N Engl J Med, 2021 01 21;384(3):216-228.
    PMID: 33186492 DOI: 10.1056/NEJMoa2028220
    BACKGROUND: A polypill comprising statins, multiple blood-pressure-lowering drugs, and aspirin has been proposed to reduce the risk of cardiovascular disease.

    METHODS: Using a 2-by-2-by-2 factorial design, we randomly assigned participants without cardiovascular disease who had an elevated INTERHEART Risk Score to receive a polypill (containing 40 mg of simvastatin, 100 mg of atenolol, 25 mg of hydrochlorothiazide, and 10 mg of ramipril) or placebo daily, aspirin (75 mg) or placebo daily, and vitamin D or placebo monthly. We report here the outcomes for the polypill alone as compared with matching placebo, for aspirin alone as compared with matching placebo, and for the polypill plus aspirin as compared with double placebo. For the polypill-alone and polypill-plus-aspirin comparisons, the primary outcome was death from cardiovascular causes, myocardial infarction, stroke, resuscitated cardiac arrest, heart failure, or revascularization. For the aspirin comparison, the primary outcome was death from cardiovascular causes, myocardial infarction, or stroke. Safety was also assessed.

    RESULTS: A total of 5713 participants underwent randomization, and the mean follow-up was 4.6 years. The low-density lipoprotein cholesterol level was lower by approximately 19 mg per deciliter and systolic blood pressure was lower by approximately 5.8 mm Hg with the polypill and with combination therapy than with placebo. The primary outcome for the polypill comparison occurred in 126 participants (4.4%) in the polypill group and in 157 (5.5%) in the placebo group (hazard ratio, 0.79; 95% confidence interval [CI], 0.63 to 1.00). The primary outcome for the aspirin comparison occurred in 116 participants (4.1%) in the aspirin group and in 134 (4.7%) in the placebo group (hazard ratio, 0.86; 95% CI, 0.67 to 1.10). The primary outcome for the polypill-plus-aspirin comparison occurred in 59 participants (4.1%) in the combined-treatment group and in 83 (5.8%) in the double-placebo group (hazard ratio, 0.69; 95% CI, 0.50 to 0.97). The incidence of hypotension or dizziness was higher in groups that received the polypill than in their respective placebo groups.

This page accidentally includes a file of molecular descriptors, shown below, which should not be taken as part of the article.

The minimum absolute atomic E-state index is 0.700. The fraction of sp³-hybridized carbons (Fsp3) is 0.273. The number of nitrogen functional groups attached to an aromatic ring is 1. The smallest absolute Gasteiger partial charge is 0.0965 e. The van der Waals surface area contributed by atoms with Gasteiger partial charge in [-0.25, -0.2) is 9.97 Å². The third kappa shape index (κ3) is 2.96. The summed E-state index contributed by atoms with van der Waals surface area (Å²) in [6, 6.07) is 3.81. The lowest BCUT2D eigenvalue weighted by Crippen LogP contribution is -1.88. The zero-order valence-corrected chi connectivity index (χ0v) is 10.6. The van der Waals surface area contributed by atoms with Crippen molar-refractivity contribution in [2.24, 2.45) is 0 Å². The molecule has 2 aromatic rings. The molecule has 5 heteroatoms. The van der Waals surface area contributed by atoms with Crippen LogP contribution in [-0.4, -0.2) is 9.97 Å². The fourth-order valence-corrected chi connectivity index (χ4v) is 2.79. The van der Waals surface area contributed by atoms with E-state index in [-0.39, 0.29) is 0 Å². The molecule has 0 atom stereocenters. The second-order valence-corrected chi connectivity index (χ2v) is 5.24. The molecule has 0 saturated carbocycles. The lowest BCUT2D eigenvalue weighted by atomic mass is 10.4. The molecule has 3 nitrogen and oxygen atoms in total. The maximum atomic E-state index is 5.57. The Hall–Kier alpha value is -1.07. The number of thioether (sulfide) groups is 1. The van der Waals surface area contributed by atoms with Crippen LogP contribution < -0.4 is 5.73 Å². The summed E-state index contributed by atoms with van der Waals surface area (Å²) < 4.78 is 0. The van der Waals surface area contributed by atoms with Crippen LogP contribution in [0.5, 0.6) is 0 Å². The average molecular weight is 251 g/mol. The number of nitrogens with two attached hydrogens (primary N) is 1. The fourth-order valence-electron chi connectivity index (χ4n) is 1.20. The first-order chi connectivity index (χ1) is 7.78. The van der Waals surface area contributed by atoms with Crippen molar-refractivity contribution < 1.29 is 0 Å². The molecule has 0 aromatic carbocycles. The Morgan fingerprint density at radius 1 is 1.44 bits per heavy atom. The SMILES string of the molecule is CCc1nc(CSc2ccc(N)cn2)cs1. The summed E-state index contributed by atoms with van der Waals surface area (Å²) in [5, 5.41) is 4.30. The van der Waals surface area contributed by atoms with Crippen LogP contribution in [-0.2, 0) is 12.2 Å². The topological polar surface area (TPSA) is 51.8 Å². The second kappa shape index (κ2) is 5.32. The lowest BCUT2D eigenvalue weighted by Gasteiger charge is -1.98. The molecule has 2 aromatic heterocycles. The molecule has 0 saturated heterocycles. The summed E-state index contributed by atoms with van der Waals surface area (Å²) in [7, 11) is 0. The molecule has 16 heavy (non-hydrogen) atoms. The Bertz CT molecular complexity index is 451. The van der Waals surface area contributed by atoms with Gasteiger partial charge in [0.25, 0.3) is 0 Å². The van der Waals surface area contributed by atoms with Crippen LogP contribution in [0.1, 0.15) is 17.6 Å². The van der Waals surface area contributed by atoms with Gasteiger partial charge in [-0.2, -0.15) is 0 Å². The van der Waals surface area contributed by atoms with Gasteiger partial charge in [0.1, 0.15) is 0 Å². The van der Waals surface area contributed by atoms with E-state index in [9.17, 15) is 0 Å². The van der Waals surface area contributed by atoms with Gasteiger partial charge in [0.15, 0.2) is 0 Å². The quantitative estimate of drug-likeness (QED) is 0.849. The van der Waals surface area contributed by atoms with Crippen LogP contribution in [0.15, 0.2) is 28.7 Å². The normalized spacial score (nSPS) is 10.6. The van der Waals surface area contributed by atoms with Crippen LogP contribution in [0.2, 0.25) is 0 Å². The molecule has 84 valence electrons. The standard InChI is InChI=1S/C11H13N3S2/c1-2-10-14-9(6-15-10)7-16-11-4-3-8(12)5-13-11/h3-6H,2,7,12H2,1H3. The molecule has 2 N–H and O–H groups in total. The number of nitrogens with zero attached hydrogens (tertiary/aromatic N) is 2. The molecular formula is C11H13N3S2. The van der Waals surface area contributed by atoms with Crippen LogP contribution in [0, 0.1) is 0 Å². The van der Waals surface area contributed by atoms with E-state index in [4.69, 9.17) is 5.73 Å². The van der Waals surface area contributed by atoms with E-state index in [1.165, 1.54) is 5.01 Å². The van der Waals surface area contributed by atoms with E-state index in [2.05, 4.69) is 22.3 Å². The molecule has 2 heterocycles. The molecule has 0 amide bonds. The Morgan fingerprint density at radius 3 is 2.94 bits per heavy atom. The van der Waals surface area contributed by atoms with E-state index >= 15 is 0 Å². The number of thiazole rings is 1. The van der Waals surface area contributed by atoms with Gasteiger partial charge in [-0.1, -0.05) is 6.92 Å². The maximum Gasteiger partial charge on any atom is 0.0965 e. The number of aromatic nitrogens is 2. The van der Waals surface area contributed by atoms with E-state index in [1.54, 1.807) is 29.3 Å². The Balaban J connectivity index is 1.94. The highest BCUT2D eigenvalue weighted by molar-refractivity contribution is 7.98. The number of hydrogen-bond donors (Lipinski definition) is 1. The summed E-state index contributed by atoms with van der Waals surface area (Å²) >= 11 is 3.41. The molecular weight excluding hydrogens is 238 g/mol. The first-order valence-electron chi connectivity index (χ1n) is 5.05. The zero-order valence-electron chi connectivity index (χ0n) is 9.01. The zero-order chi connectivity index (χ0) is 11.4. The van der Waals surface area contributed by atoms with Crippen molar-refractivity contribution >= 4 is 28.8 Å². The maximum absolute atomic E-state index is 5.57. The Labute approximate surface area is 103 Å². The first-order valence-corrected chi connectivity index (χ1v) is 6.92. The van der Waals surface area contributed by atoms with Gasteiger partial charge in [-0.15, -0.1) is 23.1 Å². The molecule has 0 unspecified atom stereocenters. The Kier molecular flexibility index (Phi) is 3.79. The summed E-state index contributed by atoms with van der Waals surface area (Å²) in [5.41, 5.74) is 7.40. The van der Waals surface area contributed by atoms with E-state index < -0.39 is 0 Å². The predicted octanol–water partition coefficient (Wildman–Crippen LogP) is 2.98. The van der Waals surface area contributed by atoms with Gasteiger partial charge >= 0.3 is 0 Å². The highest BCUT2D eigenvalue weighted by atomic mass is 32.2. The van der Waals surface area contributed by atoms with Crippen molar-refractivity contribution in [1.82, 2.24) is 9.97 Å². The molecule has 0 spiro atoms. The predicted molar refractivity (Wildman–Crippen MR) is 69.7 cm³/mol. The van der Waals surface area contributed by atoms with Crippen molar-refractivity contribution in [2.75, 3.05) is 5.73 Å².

CONCLUSIONS: Combined treatment with a polypill plus aspirin led to a lower incidence of cardiovascular events than did placebo among participants without cardiovascular disease who were at intermediate cardiovascular risk. (Funded by the Wellcome Trust and others; TIPS-3 ClinicalTrials.gov number, NCT01646437.).

    Matched MeSH terms: Anticholesteremic Agents/administration & dosage*